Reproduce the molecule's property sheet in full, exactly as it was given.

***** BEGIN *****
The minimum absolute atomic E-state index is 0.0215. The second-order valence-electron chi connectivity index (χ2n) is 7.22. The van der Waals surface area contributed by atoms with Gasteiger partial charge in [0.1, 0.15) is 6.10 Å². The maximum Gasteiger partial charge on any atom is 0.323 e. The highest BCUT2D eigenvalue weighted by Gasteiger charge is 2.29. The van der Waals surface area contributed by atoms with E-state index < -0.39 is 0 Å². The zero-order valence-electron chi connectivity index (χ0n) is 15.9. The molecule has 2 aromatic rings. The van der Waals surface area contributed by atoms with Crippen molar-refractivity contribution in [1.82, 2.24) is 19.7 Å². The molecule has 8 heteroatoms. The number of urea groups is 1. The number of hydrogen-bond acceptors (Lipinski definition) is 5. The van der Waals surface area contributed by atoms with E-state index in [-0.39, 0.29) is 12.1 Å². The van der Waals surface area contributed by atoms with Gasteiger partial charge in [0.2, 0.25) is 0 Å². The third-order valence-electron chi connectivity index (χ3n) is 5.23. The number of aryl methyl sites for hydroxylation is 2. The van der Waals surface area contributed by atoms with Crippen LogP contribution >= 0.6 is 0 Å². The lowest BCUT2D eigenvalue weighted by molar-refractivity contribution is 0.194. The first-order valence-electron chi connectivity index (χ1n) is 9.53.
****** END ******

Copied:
The minimum absolute atomic E-state index is 0.0215. The second-order valence-electron chi connectivity index (χ2n) is 7.22. The van der Waals surface area contributed by atoms with Gasteiger partial charge in [0.1, 0.15) is 6.10 Å². The maximum Gasteiger partial charge on any atom is 0.323 e. The highest BCUT2D eigenvalue weighted by Gasteiger charge is 2.29. The van der Waals surface area contributed by atoms with E-state index < -0.39 is 0 Å². The zero-order valence-electron chi connectivity index (χ0n) is 15.9. The molecule has 2 aromatic rings. The van der Waals surface area contributed by atoms with Crippen molar-refractivity contribution in [1.82, 2.24) is 19.7 Å². The molecule has 8 heteroatoms. The number of urea groups is 1. The number of hydrogen-bond acceptors (Lipinski definition) is 5. The van der Waals surface area contributed by atoms with E-state index in [-0.39, 0.29) is 12.1 Å². The van der Waals surface area contributed by atoms with Gasteiger partial charge in [0.2, 0.25) is 0 Å². The third-order valence-electron chi connectivity index (χ3n) is 5.23. The number of aryl methyl sites for hydroxylation is 2. The van der Waals surface area contributed by atoms with Crippen LogP contribution >= 0.6 is 0 Å². The lowest BCUT2D eigenvalue weighted by molar-refractivity contribution is 0.194. The first-order valence-electron chi connectivity index (χ1n) is 9.53.